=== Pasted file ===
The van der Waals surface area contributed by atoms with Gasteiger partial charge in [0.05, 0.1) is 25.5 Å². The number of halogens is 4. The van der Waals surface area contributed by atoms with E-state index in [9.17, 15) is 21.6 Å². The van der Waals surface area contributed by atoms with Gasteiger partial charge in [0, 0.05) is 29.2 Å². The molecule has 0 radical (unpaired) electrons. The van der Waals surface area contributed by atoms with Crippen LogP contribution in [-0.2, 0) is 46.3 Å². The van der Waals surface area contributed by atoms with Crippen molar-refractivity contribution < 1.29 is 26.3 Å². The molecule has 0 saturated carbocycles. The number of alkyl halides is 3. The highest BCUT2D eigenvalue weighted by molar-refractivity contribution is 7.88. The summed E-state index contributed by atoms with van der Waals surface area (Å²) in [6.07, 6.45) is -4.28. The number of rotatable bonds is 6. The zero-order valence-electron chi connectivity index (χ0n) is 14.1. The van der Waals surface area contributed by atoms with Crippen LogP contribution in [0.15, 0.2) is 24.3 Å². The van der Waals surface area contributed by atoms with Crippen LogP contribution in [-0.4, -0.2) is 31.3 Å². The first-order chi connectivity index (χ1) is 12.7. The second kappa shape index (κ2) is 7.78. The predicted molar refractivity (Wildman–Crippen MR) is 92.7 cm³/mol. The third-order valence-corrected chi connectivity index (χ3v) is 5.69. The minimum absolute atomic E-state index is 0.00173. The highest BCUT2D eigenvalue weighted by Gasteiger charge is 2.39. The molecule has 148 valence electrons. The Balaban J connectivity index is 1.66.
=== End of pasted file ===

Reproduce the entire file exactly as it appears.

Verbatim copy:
The van der Waals surface area contributed by atoms with Gasteiger partial charge in [0.05, 0.1) is 25.5 Å². The number of halogens is 4. The van der Waals surface area contributed by atoms with E-state index in [9.17, 15) is 21.6 Å². The van der Waals surface area contributed by atoms with Gasteiger partial charge in [0, 0.05) is 29.2 Å². The molecule has 0 radical (unpaired) electrons. The van der Waals surface area contributed by atoms with Crippen LogP contribution in [-0.2, 0) is 46.3 Å². The van der Waals surface area contributed by atoms with Crippen molar-refractivity contribution < 1.29 is 26.3 Å². The molecule has 0 saturated carbocycles. The number of alkyl halides is 3. The highest BCUT2D eigenvalue weighted by molar-refractivity contribution is 7.88. The summed E-state index contributed by atoms with van der Waals surface area (Å²) in [6.07, 6.45) is -4.28. The number of rotatable bonds is 6. The zero-order valence-electron chi connectivity index (χ0n) is 14.1. The van der Waals surface area contributed by atoms with Crippen LogP contribution in [0.15, 0.2) is 24.3 Å². The van der Waals surface area contributed by atoms with Crippen LogP contribution in [-0.4, -0.2) is 31.3 Å². The first-order chi connectivity index (χ1) is 12.7. The second kappa shape index (κ2) is 7.78. The predicted molar refractivity (Wildman–Crippen MR) is 92.7 cm³/mol. The third-order valence-corrected chi connectivity index (χ3v) is 5.69. The minimum absolute atomic E-state index is 0.00173. The highest BCUT2D eigenvalue weighted by Gasteiger charge is 2.39. The molecule has 148 valence electrons. The Balaban J connectivity index is 1.66.